Borgata Buffet in Atlantic City, N.J.

A 560-seat buffet restaurant at the Borgata Hotel Casino and Spa emphasizes fresh menu items prepared in front of customers. Supporting a FOH display kitchen and buffet line are BOH production, cook-chill and garde manger facilities, as well as a full-service bakery. Designed by Dougall Design, a Pasadena, Calif., firm that also designed Las Vegas' MGM Grand Hotel and Casino, the Monte Carlo Resort and Casino, and Mandalay Bay Resort and Casino, Borgata was the first resort of its kind to be built in Atlantic City in 13 years. This $1.1 billion joint venture between Boyd Gaming Corp, and MGM MIRAGE houses 2,002 guest rooms, a 125,000-square-foot casino, 11 destination restaurants (five fine-dining and six casual-dining operations) and five bars, 11 retail boutiques, a 50,000-square-foot spa, 70,000-square-feet of event space, a 1,000-seat theater and parking for 7,100 cars. The gaming space includes 145 tables, 3,650 slot machines, keno, a racing book and other attractions.

Among the 80-item menu choices served at the Borgata buffet are Asian dishes. A Mongolian barbecue range, a wok range and a deep-fat fryer are used by chefs to prepare foods such as sea-food stir fry, vegetable spring rolls and mango chicken. “We designed individual, electric-powered heating units for woks to sit in,” said John Egnor, principal, JEM Associates, Linwood, N.J., who provided consulting and design services for all the Borgata's foodservice operations. “Their electrical element provides direct heat to the woks, which were constructed with flattened bottoms in order to provide maximum contact with the heat.”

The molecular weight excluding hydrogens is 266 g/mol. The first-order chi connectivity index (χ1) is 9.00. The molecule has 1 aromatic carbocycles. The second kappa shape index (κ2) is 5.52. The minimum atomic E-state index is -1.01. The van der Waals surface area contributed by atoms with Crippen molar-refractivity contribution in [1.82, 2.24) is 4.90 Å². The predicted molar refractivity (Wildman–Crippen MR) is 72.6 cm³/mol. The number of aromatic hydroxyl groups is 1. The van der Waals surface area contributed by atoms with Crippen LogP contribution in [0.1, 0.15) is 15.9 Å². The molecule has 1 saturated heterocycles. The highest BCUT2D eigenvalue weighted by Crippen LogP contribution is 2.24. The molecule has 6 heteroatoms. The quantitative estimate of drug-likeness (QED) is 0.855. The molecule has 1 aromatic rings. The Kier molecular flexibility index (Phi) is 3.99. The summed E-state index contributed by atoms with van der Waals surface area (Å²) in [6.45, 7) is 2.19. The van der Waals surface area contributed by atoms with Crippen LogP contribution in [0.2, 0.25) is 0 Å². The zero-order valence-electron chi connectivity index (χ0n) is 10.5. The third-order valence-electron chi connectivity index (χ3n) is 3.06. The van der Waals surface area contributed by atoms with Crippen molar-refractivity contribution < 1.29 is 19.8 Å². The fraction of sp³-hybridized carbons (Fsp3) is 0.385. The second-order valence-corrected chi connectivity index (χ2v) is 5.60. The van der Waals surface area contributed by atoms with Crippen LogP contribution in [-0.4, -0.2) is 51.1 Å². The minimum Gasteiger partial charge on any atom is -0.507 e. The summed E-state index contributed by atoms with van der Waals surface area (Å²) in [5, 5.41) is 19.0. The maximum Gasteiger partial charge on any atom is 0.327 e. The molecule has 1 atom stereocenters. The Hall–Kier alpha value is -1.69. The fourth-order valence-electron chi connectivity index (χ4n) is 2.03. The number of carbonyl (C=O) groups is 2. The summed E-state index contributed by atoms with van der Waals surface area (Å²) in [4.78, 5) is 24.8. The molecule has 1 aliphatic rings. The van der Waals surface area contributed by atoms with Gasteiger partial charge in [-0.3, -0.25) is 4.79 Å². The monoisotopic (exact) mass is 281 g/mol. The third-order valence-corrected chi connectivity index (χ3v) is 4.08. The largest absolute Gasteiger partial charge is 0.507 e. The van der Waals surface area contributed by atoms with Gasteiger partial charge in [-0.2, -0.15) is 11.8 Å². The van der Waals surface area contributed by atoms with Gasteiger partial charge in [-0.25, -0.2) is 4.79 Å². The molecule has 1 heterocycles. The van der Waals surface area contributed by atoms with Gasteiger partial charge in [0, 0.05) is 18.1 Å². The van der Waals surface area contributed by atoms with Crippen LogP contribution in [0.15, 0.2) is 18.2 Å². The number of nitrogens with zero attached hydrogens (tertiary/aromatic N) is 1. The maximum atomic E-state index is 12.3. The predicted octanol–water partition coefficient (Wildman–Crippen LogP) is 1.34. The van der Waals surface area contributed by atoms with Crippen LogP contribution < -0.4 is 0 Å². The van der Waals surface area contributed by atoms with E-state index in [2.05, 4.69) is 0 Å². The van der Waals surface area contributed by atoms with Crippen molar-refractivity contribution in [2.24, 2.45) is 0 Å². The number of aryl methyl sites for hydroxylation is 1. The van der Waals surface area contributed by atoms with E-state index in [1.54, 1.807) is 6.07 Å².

Dieters must beware of temptation at the Borgata buffet. Flanking both sides of the service line are identical dessert stations that display pastries made in the hotel's BOH bakery. In addi-tion, many selections of freshly made gelato are offered.

The pizza station is especially appropriate for guest entertainment as chefs demonstrate their pizza dough-making skills while customers look on. Once the dough is prepared and shaped, sauces, cheese and toppings are added and then the finished pies are cooked in a deck oven. “We selected a model with a vertical door because it allows chefs and customers to see more of the products cooking in the equipment,” explained Egnor.

The full-service bakery provides breads, rolls, cakes, pies, pastries and other baked goods for the entire hotel. This well-equipped area includes a “revolving tray” oven, a rack oven, a proofing box, a sheeter and bakers' racks. In addition, the bakery is equipped with walk-in coolers, a freezer, dry storage, worktables, a batch freezer, a microwave, a chocolate melter, two 20-gallon steam kettles, 40-, 80-, 140- and 250-quart mixers, a four-burner range and exhaust hoods. 


In the buffet restaurant's main BOH production kitchen, kettles are used to prepare menu items such as mashed potatoes. Also in this kitchen are a tilting skillet, a stationary skillet, a four-burner range, a bain marie, two pressure steamers, three double convection ovens, a water wash exhaust hood, a griddle and a charboiler, pan racks, a fish fryer and pressure fryers. A large “ro-tating tray” oven is used to finish prime rib, other meats and turkey.

The rustic, 18th-century Tuscan villa motif in the buffet restaurant is extended to the buffet serving line, which surrounds an array of display production equipment. Tile-rimmed front sur-faces of the buffet equipment are juxtaposed against contemporary stainless-steel equipment posi-tioned in the 3,000-square-foot display kitchen to produce an Old World-meets-New ambiance. Containers holding food are placed on black-glass holding surfaces. Equipment that is visible be-hind this section includes a rotisserie, a sauté range and a charbroiler. “We designed the buffet to feature all-day-long cooking, so customers would know the foods being prepared are fresh,” said Egnor.

The charbroiler, undercounter refrigerators and other equipment in the buffet restaurant's dis-play kitchen are positioned so staff can produce large quantities of food within a compact cooking area.
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